The oxidase test is used to identify bacteria that produce cytochrome c oxidase, an enzyme of the bacterial electron transport chain.
When present, the cytochrome c oxidase oxidizes the reagent (teramethyl-p-phenylenediamine) to (indophenols) purple color end product.
When the ezymes is not present, the reagent remains reduced and is colorless.
Expected results of oxidase test
1. Positive: Development of dark purple clor (indophenols) within 10 seconds.
2. Negative: Absence of color.
Strains may be either oxidase-positive (OX+) or oxidase-negative (OX-).
OX+ normally means the bacterium contains cytochrome c oxidase and can therefore use oxygen for energy production by converting O2 to H2O2 or H2O with an electron transfer chain.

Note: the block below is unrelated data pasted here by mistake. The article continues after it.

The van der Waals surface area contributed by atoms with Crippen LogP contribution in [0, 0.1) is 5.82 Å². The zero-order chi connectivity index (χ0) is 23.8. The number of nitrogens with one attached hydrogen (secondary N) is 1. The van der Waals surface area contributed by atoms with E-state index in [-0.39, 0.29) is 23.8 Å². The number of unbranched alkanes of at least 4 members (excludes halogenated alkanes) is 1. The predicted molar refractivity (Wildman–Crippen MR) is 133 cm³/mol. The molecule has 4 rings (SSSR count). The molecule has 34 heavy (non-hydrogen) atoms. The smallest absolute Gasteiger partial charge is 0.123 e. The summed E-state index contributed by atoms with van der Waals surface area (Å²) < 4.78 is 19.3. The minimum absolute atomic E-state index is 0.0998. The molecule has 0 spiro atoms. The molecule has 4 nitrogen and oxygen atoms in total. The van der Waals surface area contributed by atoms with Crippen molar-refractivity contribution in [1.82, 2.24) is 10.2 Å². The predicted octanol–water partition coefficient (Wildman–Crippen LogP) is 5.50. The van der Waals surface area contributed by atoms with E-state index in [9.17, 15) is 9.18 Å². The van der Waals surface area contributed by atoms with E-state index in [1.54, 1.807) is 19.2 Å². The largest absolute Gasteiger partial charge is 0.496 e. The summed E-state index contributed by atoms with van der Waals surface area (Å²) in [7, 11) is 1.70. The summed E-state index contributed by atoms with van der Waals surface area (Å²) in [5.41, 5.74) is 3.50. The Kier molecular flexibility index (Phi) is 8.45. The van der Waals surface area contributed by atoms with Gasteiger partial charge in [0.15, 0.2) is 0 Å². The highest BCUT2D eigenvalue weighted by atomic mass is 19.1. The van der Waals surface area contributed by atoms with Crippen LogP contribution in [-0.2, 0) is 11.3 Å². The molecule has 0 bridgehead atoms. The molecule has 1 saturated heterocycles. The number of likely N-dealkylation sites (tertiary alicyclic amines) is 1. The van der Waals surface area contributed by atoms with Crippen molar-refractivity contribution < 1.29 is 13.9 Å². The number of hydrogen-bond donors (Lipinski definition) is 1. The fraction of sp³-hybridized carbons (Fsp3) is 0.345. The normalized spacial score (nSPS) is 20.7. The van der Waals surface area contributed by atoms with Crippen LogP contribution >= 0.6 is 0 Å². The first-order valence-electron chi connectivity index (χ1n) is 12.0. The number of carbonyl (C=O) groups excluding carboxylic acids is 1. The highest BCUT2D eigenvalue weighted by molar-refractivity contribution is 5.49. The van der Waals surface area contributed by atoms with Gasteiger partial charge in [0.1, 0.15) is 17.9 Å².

- Pseudomonadaceae are typically OX+
- Gram negative diplococci Neisseria and Moraxella are OX+
- Many Gram-negative, spiral curved rods which includes Helicobacter pylori, Vibrio cholerae and Campylobacter jejuni are OX+
- Legionella pneumophila may be OX+
OX− normally means the bacterium does not contain cytochrome c oxidase and, therefore, either cannot use oxygen for energy production with an electyron transfer chain or employs a different cytochrome for transferring electrons to oxygen.
- Enterobacteriaceae are typically OX−